Gone are the days when big football clubs were run by the “one-man band” manager. Instead, almost every club now has a huge team of people working behind the scenes trying to achieve success.
In recent years, almost all top clubs have appointed a Director of Football, to greater or lesser success, to ease the burden on the manager or head coach.
So, what is a Director of Football, what do they do and where do they operate in clubs’ hierarchy?
What is a Director of Football?
A Director of Football is an executive employed by a football club to oversee medium and long-term strategy. They work with owners and the manager to identify a club philosophy and ensure it is implemented.
The aim is to make sure that the club remains on the right path and is not forced into short-term measures, with a particular focus on player recruitment and transfers.
Director of Football Job Description
A Director of Football is often tasked with implementing a way forward for the club, which would set out what the club expects, what behaviours it looks for from players and what values best represent the club.
Depending on their experience in the game they may even have some influence over the style of football played, from the academy to the first-team players.
The Director of Football’s responsibilities generally include recruiting players, handling incoming transfer offers, negotiating player contracts, assigning scouts’ assignments, support with tactical decisions (including instructions for how to counter the opposition) and sometimes to offer touchline instructions during matches.
The Director of Football largely has no responsibility for non-football or non-player-related matters behind the scenes, responsibility for which will fall at the feet of the technical director, if a club has one, or another executive.
Director of Football Pay
Directors of Football – like players and managers – earn money based on success and experience. However, recruitment firm Glassdoor suggests the average wage in the UK is around £85,000, while the Daily Mail has reported an average wage of almost £200,000 in the English Championship.
However, the biggest clubs pay the biggest wages, and it has been reported that Chelsea owner Todd Boehly provided an annual salary budget of up to £6 million to land the right man when he bought the club in 2022.
Director of Football vs Technical Director [DIFFERENCES]
The Technical Director’s role is similar to that of a Director of Football. However, the difference between the two is that the Technical Director is responsible for staff generally, and the Director of Football is responsible for player-based issues, including recruitment, contracts, scouting and so on.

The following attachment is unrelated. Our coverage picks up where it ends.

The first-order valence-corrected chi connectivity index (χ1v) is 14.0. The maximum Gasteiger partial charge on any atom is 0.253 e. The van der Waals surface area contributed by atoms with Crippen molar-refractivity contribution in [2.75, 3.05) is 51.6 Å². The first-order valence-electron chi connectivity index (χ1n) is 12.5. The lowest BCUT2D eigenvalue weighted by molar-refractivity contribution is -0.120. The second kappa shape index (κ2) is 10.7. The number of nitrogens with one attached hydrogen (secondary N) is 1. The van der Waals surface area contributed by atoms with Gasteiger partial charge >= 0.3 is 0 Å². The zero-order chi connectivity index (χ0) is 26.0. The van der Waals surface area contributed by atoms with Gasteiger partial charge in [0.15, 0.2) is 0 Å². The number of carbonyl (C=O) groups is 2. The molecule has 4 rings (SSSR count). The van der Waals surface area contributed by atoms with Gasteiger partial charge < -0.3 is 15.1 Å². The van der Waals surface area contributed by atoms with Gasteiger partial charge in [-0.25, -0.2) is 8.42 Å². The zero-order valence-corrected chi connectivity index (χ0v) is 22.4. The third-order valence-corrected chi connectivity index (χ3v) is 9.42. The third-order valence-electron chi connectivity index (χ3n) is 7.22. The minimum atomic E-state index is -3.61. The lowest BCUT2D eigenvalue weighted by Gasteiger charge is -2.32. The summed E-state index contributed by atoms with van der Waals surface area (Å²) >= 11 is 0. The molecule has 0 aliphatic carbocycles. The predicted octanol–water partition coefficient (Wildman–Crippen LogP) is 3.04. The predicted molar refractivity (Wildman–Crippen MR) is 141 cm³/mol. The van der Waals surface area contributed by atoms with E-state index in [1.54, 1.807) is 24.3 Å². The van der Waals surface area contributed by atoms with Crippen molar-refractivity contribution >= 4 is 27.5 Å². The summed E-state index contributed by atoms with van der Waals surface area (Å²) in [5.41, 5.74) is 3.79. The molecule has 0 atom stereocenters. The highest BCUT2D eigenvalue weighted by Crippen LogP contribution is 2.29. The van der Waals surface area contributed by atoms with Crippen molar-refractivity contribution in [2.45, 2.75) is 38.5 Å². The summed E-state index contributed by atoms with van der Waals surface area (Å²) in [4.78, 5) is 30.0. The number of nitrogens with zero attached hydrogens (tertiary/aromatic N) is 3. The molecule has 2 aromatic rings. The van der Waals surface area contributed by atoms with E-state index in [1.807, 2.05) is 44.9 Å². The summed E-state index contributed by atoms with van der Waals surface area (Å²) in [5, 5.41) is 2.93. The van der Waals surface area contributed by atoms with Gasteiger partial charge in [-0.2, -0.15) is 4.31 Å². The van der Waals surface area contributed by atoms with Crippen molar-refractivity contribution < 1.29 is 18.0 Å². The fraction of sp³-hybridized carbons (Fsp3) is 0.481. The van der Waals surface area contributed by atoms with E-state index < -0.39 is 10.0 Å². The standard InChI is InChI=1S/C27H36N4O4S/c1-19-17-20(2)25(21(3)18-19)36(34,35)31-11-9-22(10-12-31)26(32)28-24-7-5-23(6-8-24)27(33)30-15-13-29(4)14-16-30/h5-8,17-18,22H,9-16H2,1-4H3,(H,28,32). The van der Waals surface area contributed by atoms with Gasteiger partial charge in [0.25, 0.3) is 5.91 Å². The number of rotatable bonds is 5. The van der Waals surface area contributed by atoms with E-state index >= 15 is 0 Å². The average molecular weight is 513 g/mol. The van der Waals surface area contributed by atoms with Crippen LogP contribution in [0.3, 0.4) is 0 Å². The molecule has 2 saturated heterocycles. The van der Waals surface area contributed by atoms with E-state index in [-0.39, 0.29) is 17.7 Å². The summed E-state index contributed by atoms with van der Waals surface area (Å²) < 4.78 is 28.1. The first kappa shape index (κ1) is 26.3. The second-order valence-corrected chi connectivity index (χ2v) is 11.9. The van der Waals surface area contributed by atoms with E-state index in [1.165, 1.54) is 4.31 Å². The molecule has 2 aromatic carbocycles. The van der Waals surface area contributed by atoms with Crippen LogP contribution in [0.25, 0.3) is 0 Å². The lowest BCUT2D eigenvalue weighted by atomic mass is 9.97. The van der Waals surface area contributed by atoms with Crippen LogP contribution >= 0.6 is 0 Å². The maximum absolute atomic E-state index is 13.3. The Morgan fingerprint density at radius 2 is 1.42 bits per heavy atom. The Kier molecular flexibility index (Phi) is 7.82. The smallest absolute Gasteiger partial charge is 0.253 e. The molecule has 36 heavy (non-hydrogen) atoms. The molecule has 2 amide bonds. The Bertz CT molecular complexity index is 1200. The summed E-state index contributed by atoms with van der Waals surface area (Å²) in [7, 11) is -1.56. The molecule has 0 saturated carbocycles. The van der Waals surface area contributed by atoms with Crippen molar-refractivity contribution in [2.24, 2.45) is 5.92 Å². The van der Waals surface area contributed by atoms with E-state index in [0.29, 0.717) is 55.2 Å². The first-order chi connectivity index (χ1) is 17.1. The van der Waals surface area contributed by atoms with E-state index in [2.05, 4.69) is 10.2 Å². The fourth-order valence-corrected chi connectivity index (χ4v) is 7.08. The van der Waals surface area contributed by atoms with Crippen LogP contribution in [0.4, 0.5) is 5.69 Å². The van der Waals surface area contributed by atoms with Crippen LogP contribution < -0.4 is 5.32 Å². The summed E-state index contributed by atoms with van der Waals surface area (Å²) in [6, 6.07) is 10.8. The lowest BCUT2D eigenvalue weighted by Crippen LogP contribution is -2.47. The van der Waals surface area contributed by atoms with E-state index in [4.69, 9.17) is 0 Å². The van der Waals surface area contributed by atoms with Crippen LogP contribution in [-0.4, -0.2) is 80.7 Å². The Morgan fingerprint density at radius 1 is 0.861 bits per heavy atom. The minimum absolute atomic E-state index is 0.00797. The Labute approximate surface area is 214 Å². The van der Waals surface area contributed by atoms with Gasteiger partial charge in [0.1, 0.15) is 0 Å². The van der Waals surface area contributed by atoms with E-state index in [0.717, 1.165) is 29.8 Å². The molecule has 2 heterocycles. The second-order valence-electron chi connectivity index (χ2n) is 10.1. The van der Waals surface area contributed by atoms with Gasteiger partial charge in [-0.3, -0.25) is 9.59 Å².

Director of Football vs Sporting Director [DIFFERENCES]
Many Sporting Directors oversee multiple disciplines and teams within a football department, and see their position as ideally operating at board level, where strategic decisions are influenced and made.
For example, Director of Football at Blackburn Rovers, Gregg Broughton, has stated that the role is different at every club and has to be context specific.
At Blackburn, his role is to oversee the sporting side of the club, including six player-based departments: First Team, Academy, Player Recruitment, Analysis, Performance and Medical.
However, the Association of Sporting Directors founder Mike Rigg sees the SD position as allowing for “long-term strategic planning and ultimately pulling together the matrix of management across all the football operations and departments, ensuring that all departments work together to create a high-performance environment and bridging the challenges of both the football and business strategies”.
How to Become a Director of Football
The Director of Football generally comes from one of two backgrounds – football or business – although obviously someone with a combination of both would be particularly suited to the role.
Some clubs have turned to former players to act as Director of Football and provide a buffer between the manager and the board. These include the likes of Edwin van der Saar at Ajax and Leonardo at Paris Saint-Germain. However, other clubs have viewed business acumen and negotiation skills as the priority for their Director of Football, such as Michael Edwards, who had great success with Liverpool between 2016 and 2022.